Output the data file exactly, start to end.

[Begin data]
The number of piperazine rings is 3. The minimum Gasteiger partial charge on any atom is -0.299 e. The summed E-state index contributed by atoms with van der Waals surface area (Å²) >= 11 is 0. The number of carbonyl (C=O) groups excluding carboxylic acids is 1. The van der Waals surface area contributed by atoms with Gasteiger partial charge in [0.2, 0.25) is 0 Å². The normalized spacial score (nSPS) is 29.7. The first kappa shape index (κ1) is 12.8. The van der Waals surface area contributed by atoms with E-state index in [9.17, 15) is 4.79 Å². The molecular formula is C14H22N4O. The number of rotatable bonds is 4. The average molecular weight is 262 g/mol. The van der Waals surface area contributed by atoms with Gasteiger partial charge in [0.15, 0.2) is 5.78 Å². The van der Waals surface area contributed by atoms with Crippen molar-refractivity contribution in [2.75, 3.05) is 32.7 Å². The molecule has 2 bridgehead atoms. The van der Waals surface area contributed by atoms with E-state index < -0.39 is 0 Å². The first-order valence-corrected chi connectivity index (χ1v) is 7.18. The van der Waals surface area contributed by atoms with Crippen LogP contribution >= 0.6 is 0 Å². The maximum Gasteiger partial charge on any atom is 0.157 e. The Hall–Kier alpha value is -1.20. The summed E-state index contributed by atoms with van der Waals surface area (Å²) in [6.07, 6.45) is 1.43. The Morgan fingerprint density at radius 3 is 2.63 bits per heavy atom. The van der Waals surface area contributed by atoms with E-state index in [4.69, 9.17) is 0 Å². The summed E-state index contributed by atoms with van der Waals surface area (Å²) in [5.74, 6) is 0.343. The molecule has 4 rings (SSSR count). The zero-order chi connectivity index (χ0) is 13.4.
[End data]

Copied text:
The number of piperazine rings is 3. The minimum Gasteiger partial charge on any atom is -0.299 e. The summed E-state index contributed by atoms with van der Waals surface area (Å²) >= 11 is 0. The number of carbonyl (C=O) groups excluding carboxylic acids is 1. The van der Waals surface area contributed by atoms with Gasteiger partial charge in [0.2, 0.25) is 0 Å². The normalized spacial score (nSPS) is 29.7. The first kappa shape index (κ1) is 12.8. The van der Waals surface area contributed by atoms with E-state index in [9.17, 15) is 4.79 Å². The molecular formula is C14H22N4O. The number of rotatable bonds is 4. The average molecular weight is 262 g/mol. The van der Waals surface area contributed by atoms with Gasteiger partial charge in [0.15, 0.2) is 5.78 Å². The van der Waals surface area contributed by atoms with Crippen molar-refractivity contribution in [2.75, 3.05) is 32.7 Å². The molecule has 2 bridgehead atoms. The van der Waals surface area contributed by atoms with E-state index < -0.39 is 0 Å². The first-order valence-corrected chi connectivity index (χ1v) is 7.18. The van der Waals surface area contributed by atoms with Crippen LogP contribution >= 0.6 is 0 Å². The maximum Gasteiger partial charge on any atom is 0.157 e. The Hall–Kier alpha value is -1.20. The summed E-state index contributed by atoms with van der Waals surface area (Å²) in [6.07, 6.45) is 1.43. The Morgan fingerprint density at radius 3 is 2.63 bits per heavy atom. The van der Waals surface area contributed by atoms with E-state index in [4.69, 9.17) is 0 Å². The summed E-state index contributed by atoms with van der Waals surface area (Å²) in [5.74, 6) is 0.343. The molecule has 4 rings (SSSR count). The zero-order chi connectivity index (χ0) is 13.4.